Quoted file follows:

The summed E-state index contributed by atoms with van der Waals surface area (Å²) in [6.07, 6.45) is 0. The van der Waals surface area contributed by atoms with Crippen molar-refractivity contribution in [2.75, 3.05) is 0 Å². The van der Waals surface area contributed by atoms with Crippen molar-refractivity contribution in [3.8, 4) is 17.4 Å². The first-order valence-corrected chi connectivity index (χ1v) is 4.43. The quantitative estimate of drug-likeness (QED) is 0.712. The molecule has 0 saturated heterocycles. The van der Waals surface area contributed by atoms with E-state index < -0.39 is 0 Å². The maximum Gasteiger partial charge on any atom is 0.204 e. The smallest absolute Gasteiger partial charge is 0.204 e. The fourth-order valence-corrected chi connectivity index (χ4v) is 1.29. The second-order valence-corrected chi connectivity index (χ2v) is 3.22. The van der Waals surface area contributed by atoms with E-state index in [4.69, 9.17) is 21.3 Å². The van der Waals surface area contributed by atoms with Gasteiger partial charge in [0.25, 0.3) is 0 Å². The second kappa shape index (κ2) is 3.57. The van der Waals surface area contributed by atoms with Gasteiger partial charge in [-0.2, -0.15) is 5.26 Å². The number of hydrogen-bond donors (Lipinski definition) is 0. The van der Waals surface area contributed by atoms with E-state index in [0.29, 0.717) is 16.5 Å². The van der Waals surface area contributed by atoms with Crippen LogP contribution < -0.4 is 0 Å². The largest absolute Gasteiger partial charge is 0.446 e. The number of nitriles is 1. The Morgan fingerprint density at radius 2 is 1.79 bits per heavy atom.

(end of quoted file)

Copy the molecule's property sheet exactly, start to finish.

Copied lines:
The summed E-state index contributed by atoms with van der Waals surface area (Å²) in [6.07, 6.45) is 0. The van der Waals surface area contributed by atoms with Crippen molar-refractivity contribution in [2.75, 3.05) is 0 Å². The van der Waals surface area contributed by atoms with Crippen molar-refractivity contribution in [3.8, 4) is 17.4 Å². The first-order valence-corrected chi connectivity index (χ1v) is 4.43. The quantitative estimate of drug-likeness (QED) is 0.712. The molecule has 0 saturated heterocycles. The van der Waals surface area contributed by atoms with E-state index < -0.39 is 0 Å². The maximum Gasteiger partial charge on any atom is 0.204 e. The smallest absolute Gasteiger partial charge is 0.204 e. The fourth-order valence-corrected chi connectivity index (χ4v) is 1.29. The second-order valence-corrected chi connectivity index (χ2v) is 3.22. The van der Waals surface area contributed by atoms with E-state index in [4.69, 9.17) is 21.3 Å². The van der Waals surface area contributed by atoms with Gasteiger partial charge in [0.25, 0.3) is 0 Å². The second kappa shape index (κ2) is 3.57. The van der Waals surface area contributed by atoms with Gasteiger partial charge in [-0.2, -0.15) is 5.26 Å². The number of hydrogen-bond donors (Lipinski definition) is 0. The van der Waals surface area contributed by atoms with E-state index in [0.29, 0.717) is 16.5 Å². The van der Waals surface area contributed by atoms with Crippen LogP contribution < -0.4 is 0 Å². The largest absolute Gasteiger partial charge is 0.446 e. The number of nitriles is 1. The Morgan fingerprint density at radius 2 is 1.79 bits per heavy atom.